A recurring theme here on Physio Answers is using Active Solutions for problems with activity. Stretching, massage, manipulation, needling etc, are all passive and temporary ways to make you feel better. In the end, they have rapid but fleeting effects. If you really want to change the perception of tightness or pain, you need to take active steps in your own recovery.

Dr. Leon Knight, aka @theperformancedoc is back with a simple loading strategy for neck pain or a chronic tight neck. Thoughts?

The ketogenic diet is low in carbs, high in fat and moderate in protein.
Carbs are typically reduced to less than 50 grams per day to reach and maintain ketosis — a metabolic process in which your body burns fat for fuel instead of glucose (12).
Since this way of eating is composed mostly of fat — generally around 75% of your intake — keto dieters often turn to high-fat animal products, such as meats, butter and full-fat dairy.
However, those who eat plant-based diets, including vegans, can follow a ketogenic diet as well.
People on a vegan diet consume only plant-based foods, such as vegetables, fruits and grains, and avoid animal-based foods like meat, poultry, eggs and dairy.
Vegans can reach ketosis by relying on high-fat, plant-based products like coconut oil, avocados, seeds and nuts.
SUMMARYThe vegan keto diet is a low-carb, high-fat, moderate-protein diet that excludes all animal-based foods.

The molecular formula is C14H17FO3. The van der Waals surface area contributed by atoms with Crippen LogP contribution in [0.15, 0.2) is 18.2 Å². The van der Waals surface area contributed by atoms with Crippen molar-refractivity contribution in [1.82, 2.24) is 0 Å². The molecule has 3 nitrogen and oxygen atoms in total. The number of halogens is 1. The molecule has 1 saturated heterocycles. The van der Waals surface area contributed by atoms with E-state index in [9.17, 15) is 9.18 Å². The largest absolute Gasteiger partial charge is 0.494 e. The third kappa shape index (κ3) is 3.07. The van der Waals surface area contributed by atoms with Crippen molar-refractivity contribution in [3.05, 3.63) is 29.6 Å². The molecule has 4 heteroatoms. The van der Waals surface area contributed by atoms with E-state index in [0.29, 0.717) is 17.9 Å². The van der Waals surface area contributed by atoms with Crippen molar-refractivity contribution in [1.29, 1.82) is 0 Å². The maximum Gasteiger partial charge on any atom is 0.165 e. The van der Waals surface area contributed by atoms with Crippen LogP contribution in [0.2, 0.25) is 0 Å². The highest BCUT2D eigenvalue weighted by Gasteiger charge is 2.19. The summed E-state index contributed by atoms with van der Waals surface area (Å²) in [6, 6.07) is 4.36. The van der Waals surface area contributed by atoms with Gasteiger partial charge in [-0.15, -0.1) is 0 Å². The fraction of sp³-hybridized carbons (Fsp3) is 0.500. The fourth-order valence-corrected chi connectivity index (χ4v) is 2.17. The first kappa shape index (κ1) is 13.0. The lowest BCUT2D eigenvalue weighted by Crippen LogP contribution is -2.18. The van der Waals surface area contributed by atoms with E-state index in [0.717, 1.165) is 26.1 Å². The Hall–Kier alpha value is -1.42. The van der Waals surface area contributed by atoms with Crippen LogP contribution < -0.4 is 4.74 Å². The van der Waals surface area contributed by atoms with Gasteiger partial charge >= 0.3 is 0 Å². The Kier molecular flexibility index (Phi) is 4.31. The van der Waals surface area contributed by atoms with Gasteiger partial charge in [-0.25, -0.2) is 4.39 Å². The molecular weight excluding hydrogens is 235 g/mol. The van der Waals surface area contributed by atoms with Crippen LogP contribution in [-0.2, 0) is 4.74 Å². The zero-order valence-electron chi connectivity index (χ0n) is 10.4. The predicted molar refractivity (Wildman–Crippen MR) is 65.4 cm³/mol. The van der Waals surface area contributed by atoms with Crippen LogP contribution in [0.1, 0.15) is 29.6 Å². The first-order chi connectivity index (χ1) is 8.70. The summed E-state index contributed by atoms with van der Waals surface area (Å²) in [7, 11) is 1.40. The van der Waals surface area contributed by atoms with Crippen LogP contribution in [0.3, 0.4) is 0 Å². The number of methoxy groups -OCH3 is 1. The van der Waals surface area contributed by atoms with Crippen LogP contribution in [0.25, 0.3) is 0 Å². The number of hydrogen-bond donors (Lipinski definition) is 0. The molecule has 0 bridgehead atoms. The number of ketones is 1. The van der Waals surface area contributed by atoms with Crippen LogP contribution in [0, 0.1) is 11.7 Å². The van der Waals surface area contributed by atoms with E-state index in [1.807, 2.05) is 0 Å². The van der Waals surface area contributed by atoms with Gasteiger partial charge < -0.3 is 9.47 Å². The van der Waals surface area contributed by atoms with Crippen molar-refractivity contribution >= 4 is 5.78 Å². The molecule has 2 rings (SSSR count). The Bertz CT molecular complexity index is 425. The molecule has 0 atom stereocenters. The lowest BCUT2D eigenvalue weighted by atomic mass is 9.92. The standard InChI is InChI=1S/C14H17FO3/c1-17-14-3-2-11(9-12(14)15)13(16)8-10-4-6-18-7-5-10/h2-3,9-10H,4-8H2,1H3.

Several health benefits are associated with vegan and ketogenic diets. However, no studies focus specifically on vegan keto diets.
Following a vegan diet has been shown to lower the risk of chronic health conditions, such as heart disease, diabetes and certain cancers.
For example, studies have observed that vegans have a 75% lower risk of developing high blood pressure and up to a 78% risk reduction of type 2 diabetes (3).
What’s more, vegans tend to weigh less than non-vegans, and those who adopt vegan diets are more successful at losing weight than people who eat animal products (4).
A review of 12 studies found that over 18 weeks, people who followed vegan diets lost an average of 5.5 pounds (2.52 kg) more than participants on non-vegetarian diets (5).
Like the vegan diet, research has shown that following the high-fat, low-carb ketogenic diet may positively impact your health.
The keto diet is well known for its effectiveness in weight loss, blood sugar control and reduced heart disease risk factors.
A study in 58 obese children and teens showed that participants following a ketogenic diet lost significantly more weight and fat mass than those on a low-calorie diet.